Most of the first two turns is digging in... frantically. The side that gets its units to “fortified” status the quickest will be in a much better position moving forward. No reinforcements at all until T003, and even then they’re not significant. The increased replacement rate for rifle squads is already making a difference. We’ll see how it does after I lose a few rifle divisions down in the Don Front region. That being said, I’m already trying to hit Mark early and often. Much of it is artillery and air strikes, but a few local attacks were thrown in.
After some artillery bombardment, the narrow German bulge east of Leningrad should start to give way. The one limited attack with divisions from the 8th, 54th, and 2nd Shock on the eastern side of it forced back one German division, while another Panzer division held firm. It gives me hope that I can put up a better fight in this game, just that I was able to force a German division to retreat by attacking with severely depleted Russian divisions. Opening up this corridor should be the key to holding Leningrad for--hopefully--the remainder of 1942. But I expect Mark to make a serious play for the city soon, since it’s his key to opening up a super highway between the main Russian Front and the Finland-Karelian Front.
Just east of Gzhatsk, the 33rd Army has moved to the rear area, making way for the bulk of the Western Front mechanized forces. After some debate as to whether or not the mech units should rest for a turn before attacking, I launched a limited assault straight down the road toward Vyazma. The German 211. Division of the IX. Korps retreated to the north in disarray. My turn ended before I could follow up and capture the hex, but like the assault near Leningrad, it was a good tone to get here early. I’m planning on keeping constant pressure on this Rzhev salient, hopefully forcing Mark to syphon troops from other sectors to keep the Vyazma corridor open until he can withdraw the defenders at Rzhev.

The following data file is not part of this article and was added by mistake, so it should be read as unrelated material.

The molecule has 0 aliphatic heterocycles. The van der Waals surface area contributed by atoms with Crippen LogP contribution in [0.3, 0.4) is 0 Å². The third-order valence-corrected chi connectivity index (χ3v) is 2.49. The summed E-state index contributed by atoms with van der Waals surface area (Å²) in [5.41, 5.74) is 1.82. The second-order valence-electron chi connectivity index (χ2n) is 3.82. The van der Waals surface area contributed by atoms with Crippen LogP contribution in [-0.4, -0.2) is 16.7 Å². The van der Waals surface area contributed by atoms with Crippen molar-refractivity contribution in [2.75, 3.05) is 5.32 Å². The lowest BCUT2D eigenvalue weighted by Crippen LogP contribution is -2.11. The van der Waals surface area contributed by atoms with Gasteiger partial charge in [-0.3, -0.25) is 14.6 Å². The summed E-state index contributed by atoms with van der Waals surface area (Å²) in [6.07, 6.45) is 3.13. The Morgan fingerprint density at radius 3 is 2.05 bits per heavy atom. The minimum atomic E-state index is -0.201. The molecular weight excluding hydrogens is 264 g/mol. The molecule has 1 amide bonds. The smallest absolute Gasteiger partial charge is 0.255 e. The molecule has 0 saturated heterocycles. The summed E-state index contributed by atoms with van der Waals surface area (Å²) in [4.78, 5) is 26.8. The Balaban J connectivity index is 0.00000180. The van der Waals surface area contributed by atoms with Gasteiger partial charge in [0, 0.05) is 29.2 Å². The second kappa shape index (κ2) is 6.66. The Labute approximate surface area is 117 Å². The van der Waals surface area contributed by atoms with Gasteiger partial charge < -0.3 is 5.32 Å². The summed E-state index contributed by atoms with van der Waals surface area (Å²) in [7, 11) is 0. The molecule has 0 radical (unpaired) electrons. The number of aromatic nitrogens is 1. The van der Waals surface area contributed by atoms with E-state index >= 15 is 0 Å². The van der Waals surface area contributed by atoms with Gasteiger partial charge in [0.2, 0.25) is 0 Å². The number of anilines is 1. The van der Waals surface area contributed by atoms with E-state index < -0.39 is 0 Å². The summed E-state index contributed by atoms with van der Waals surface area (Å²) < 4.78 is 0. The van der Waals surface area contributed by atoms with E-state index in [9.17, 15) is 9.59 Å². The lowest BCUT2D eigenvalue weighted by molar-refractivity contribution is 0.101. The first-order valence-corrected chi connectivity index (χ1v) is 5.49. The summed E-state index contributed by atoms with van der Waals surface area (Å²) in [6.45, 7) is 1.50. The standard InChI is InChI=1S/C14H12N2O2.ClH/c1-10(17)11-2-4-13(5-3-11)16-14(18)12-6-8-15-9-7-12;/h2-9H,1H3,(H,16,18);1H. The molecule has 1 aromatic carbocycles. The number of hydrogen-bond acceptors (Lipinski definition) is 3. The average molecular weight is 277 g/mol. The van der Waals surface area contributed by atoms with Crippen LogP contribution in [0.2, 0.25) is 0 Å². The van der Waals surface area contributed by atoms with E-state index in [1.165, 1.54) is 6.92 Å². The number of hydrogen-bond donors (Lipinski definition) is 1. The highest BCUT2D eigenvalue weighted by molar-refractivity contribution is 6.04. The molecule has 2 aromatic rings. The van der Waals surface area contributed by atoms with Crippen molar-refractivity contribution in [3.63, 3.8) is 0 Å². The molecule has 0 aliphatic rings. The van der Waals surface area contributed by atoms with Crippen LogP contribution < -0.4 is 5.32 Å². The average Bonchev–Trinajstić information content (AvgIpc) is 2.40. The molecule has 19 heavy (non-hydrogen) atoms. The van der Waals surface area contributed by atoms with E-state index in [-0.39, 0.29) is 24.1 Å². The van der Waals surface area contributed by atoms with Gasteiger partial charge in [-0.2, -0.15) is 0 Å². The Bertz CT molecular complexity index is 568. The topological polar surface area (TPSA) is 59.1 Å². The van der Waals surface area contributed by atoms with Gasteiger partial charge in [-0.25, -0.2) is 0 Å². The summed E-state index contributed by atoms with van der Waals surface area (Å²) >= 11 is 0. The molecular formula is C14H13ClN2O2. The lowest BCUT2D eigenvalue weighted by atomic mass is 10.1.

Don Front - Voronezh
The main line has been withdrawn to a new position about 100 miles west of Voronezh. Typically in this scenario, the line is withdrawn all the way to the eastern banks of the Volga River, following the road from Yelets to Voronezh. I’m hoping this advanced position doesn’t come back to bite me in the ass. The line isn’t terribly strong, but should give Mark a headache and buy me some more time. As the line stretches southward, it forks. This was because the 6th Army couldn’t get far enough east before the cease fire lifted this turn. The 6th is positioned along a branch of the Don, down to where it meets the main branch. East at the main line, four armies are digging in, while hoping the 6th can hold up the Axis advance for an extra turn or two.
Don Front - Rostov
Usually the worst sector in the beginning of this scenario, I might have a fighting chance down here now. At least, Mark should not be able to blow right through in a matter of 7 or 8 turns. I’ve pulled back only 18th and 24th Armies, leaving the massive 54th in its front line position guarding the direct approach to Rostov. The biggest difference in this sector is the availability of the 45th and 46th Armies from the lower Caucasus. Of course, I had to give up 80 VPs to get them, but it should be well worth it. The 51st Army is stationed at the fork in the Don, east of Rostov. That’s a key intersection that I’m always scrambling to defend with patchwork formations. Now I have a full army ready and entrenching. Just south of Rostov, the 47th Army is digging in, preparing the position for when Rostov falls. The 45th Army has been transferred by rail right up to the front here, so it should be ready to deploy this next turn. The 46th Army was sent a bit north, east of Voroshilovgrad. There the 3rd Guards Tank will need infantry support once the Axis reach the river defenses. I’m also currently looking to transfer at least one more army down to this sector. It will likely have to come from the northwestern sectors. But I’m not sure at this point.
The Commonwealth X and XIII Corps are tasked with the defense of Tobruk and delay of the Axis north African command’s advance toward Egypt. I doubt Mark will send his troops too far south, away from supply lines, but I have to at least screen my southern front, should I be flanked.